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Mammillaria haageana Pfeiff.

KingdomPlantaePlants, but not fungi, lichens, or algae
SubkingdomTracheobiontaVascular plants—plants with a “circulatory system” for delivering water and nutrients
DivisionMagnoliophytaFlowering plants, also known as angiosperms
ClassMagnoliopsidaDicotyledons—plants with two initial seed leaves
SubclassCaryophyllidaeCacti, many other succulents, carnivorous plants, and leadworts
OrderCaryophyllalesIncludes cacti, carnations, amaranths, ice plants, and many carnivorous plants
FamilyCactaceaeSucculent (water-storing) plants, often spiny
GenusMammillariaFrom Latin mammilla, “nipple,” referring to the tubercules on members of this genus

About plant names...

These cacti are native to southern Mexico.

Identification: Plants are spherical in shape, usually occurring alone, sometimes in clusters, up to 6" (15 cm) high and 4" (11 cm) wide. Spine groups on the side are arranged in a spiral pattern (instead of as vertical rows as in many other cacti), and they are closely spaced. Radial spines are in groups of 18-30, smooth, white, and bristled. They are ¹/₁₆-³/₁₆" (3-6 mm) long. Flowers range from bright purple-pink to carmine. Fruits are red.

If you look closely at the photo at right, you'll notice that in 1979 this cactus was labelled Mammillaria elegans dealgata. When I first saw this name, I surmised that some droll botanist had perpetrated a small joke on the botanical community. What else could Mammillaria elegans possibly mean other than "nice boobs?" I was partly right. Mammillaria does refer to breasts, specifically nipples, and elegans means "elegant." But in this context, Mammillaria refers to the tubercules on the plant surface, small raised bumps arranged in spiral patterns, the base of each group of spines. In most cacti, these are arranged as a series of vertical ribs along the stem of the cactus, but in Mammillaria, they follow the Fibonacci number sequence, a pattern that is also common elsewhere in nature.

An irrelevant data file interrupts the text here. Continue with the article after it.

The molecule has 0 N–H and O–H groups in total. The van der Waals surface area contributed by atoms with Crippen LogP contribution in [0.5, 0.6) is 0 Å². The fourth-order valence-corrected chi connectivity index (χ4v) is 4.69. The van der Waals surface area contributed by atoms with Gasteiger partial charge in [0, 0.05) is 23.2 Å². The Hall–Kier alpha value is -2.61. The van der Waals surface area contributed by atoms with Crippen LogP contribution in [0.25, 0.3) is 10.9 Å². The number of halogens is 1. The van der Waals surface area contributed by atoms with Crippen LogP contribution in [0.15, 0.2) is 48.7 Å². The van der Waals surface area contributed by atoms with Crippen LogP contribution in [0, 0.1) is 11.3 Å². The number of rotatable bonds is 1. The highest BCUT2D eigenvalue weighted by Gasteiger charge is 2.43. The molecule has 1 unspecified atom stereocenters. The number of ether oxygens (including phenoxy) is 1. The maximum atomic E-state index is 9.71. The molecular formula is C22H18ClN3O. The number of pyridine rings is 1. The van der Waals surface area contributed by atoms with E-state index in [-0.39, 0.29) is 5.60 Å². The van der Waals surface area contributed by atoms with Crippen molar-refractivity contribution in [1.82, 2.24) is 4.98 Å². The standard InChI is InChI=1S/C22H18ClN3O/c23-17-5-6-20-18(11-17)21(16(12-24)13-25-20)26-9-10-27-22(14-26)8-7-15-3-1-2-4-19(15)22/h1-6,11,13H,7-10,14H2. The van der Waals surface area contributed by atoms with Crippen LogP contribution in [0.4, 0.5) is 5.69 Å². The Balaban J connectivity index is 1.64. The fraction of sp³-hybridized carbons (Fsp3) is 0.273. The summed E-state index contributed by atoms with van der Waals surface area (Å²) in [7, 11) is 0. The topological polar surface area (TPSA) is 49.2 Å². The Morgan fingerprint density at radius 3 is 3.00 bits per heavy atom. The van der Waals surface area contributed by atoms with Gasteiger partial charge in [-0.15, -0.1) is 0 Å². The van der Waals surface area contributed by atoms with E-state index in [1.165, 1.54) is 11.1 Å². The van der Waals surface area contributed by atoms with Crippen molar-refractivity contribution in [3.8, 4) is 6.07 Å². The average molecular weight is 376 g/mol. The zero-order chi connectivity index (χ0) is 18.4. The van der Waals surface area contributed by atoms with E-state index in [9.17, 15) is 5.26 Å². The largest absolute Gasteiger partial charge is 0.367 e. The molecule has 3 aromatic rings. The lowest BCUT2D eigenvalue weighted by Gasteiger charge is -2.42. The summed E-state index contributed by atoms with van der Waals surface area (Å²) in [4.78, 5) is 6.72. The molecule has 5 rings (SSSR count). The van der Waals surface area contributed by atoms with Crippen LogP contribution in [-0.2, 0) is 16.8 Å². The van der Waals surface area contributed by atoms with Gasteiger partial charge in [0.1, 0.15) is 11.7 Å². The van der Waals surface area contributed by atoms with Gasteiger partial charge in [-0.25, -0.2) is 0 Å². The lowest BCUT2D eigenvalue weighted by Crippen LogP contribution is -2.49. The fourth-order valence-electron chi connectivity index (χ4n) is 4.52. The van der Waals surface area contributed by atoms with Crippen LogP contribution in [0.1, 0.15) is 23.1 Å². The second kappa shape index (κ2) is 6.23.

This genus has an unusual approach to plant metabolism, absorbing CO₂ at night and re-emitting it during the day, in a way that improves photosynthesis. This is called Crassulacean acid metabolism, and it is a trait these cacti have in common with pineapples.


Anderson, Edward F., The Cactus Family, Timber Press, 2001, p. 420

Rätsch, Cristian, The Encyclopedia of Psychoactive Plants: Ethnopharmacology and its Applications, Park Street Press, 1998, p. 342

Online References:

Mammillarias.net, a web site devoted to this genus

Cactus Art: the World of Cacti & Succulents


The Mammillaria Forum (superb photos)



Mammillaria haageana description by Thomas H. Kent, last updated 25 May 2020.

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Mammillaria haageana

1 · 4/11/1979 · Huntington Library Cactus Gardens, San Marino, Cali­fornia